Difference Between Equity and Fixed Income
Equity income refers to making of income by trading of shares and securities on stock exchanges which involves high risk on return with regards to fluctuation in prices whereas Fixed income refers to income earned on securities that gives fixed earning like interest and also they are less risky.
The majority of financial investments can be classified into two major asset classes – Equity and fixed income.
What is Equity?
Equity investments refer to buying stocks and stock related mutual funds. When an investor invests in a stock they own a share of the firm’s assets and revenues. They are convinced of the firm’s growth story and believe their investments can grow as the firm grows. However, it also comes with a risk that the company might go southwards, and all their investments will be gone. For example, if a company had a credit event and had to file for bankruptcy then investors lose all the money.
Equity can further be categorized into two types – Common stocks and preferred stocks. Common stocks grant the investors the right to vote in shareholders’ meetings in addition to a claim on profits. Preferential stock owners do get a claim on dividends (In fact their claim is more than common stock owners) but they do not have any right to vote.
What is Fixed Income?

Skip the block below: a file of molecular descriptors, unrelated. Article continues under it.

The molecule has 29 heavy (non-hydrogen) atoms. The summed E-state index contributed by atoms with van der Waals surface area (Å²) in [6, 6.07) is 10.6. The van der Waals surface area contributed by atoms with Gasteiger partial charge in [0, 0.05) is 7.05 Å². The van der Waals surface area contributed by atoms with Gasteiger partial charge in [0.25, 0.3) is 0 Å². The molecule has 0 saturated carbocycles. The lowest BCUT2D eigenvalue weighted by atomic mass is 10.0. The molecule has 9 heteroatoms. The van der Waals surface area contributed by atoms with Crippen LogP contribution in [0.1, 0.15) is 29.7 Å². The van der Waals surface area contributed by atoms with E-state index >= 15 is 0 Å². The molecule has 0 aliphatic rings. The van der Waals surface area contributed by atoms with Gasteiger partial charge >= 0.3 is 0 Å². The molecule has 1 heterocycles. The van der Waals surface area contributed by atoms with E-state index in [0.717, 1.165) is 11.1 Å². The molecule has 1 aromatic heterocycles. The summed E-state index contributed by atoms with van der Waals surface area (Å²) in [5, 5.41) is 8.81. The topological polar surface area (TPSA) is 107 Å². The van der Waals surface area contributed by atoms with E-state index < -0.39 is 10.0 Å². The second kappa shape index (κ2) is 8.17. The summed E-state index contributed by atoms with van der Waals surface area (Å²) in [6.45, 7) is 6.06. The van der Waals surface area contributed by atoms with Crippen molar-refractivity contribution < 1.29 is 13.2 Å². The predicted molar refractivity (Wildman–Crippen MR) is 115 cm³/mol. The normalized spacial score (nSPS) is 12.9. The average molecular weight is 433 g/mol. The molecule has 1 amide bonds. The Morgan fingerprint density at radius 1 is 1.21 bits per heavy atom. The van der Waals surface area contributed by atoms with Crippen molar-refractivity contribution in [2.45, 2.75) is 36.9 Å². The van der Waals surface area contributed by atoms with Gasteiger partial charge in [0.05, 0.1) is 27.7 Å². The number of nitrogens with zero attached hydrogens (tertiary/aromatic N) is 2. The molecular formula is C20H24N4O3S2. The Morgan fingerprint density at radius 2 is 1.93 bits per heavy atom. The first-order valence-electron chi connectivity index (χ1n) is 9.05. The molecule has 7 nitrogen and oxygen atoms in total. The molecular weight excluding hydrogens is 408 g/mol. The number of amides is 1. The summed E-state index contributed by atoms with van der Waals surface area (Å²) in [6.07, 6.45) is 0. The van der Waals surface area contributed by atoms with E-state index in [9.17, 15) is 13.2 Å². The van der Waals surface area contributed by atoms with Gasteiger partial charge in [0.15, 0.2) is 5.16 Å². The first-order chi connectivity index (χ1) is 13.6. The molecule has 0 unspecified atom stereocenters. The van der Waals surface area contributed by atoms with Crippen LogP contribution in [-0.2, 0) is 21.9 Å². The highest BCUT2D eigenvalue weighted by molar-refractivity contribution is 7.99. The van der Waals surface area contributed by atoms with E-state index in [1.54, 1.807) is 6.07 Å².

Fixed income, on the other hand, is the securities that provide a fixed guaranteed result and hence the name “FIXED INCOME”. The cash flows are paid out for a fixed amount on regular intervals and the principal at maturity. The returns might not be that great but do provide a secured one. Fixed income can be bonds – zero coupon or coupon, corporate deposits and may be issued by a corporation or a sovereign entity – government or municipality.
The maturity for these can range from 3 months to several decades. Investment-grade bonds are considered to be the safest and give low returns while junk bonds give better returns but also have a low credit rating and a greater chance of default.
Equity vs Fixed Income Infographics
#1 – Ownership
Equity holders are considered as the owners of the company. They have voting rights on important matters and have a say in the functioning of the firm. They have the first right on profit and are paid out dividends. However, if the management decides on using the profit for some other activities like reinvesting in the business, or for any mergers or expansions they can’t be questioned. Hence dividends can be paid out but at the discretion of the management. Bondholders, on the other hand, do not get voting rights or any such share in the profit. They are creditors to the firm and are only guaranteed fixed returns and the principal amount at maturity.
#2 – Risk and Returns
Historically it has been proved that equity returns have surpassed returns of the fixed income. However, to gain those returns, risks undertaken by the investors have also been huge. Who can forget the great economic depression of 2007-08, or the dot-com bubble of early 2000? These have been times when stock markets have crashed by more than 25 – 30% to the extent of 40% at some rare times.